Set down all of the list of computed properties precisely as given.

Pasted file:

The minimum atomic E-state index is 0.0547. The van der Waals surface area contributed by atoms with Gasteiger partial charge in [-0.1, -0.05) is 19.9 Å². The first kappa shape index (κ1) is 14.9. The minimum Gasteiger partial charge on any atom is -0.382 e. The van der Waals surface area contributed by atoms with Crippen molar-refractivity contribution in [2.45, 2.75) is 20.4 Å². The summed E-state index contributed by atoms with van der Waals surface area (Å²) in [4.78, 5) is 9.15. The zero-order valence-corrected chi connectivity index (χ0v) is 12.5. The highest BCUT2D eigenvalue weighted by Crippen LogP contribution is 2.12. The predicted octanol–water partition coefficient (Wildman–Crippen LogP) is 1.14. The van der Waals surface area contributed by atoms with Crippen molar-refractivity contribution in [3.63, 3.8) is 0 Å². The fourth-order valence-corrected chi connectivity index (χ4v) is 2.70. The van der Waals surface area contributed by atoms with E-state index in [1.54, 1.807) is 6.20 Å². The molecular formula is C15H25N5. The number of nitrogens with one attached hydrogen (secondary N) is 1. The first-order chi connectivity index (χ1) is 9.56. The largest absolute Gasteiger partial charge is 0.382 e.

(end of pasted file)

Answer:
The minimum atomic E-state index is 0.0547. The van der Waals surface area contributed by atoms with Gasteiger partial charge in [-0.1, -0.05) is 19.9 Å². The first kappa shape index (κ1) is 14.9. The minimum Gasteiger partial charge on any atom is -0.382 e. The van der Waals surface area contributed by atoms with Crippen molar-refractivity contribution in [2.45, 2.75) is 20.4 Å². The summed E-state index contributed by atoms with van der Waals surface area (Å²) in [4.78, 5) is 9.15. The zero-order valence-corrected chi connectivity index (χ0v) is 12.5. The highest BCUT2D eigenvalue weighted by Crippen LogP contribution is 2.12. The predicted octanol–water partition coefficient (Wildman–Crippen LogP) is 1.14. The van der Waals surface area contributed by atoms with Crippen molar-refractivity contribution in [3.63, 3.8) is 0 Å². The fourth-order valence-corrected chi connectivity index (χ4v) is 2.70. The van der Waals surface area contributed by atoms with E-state index in [1.54, 1.807) is 6.20 Å². The molecular formula is C15H25N5. The number of nitrogens with one attached hydrogen (secondary N) is 1. The first-order chi connectivity index (χ1) is 9.56. The largest absolute Gasteiger partial charge is 0.382 e.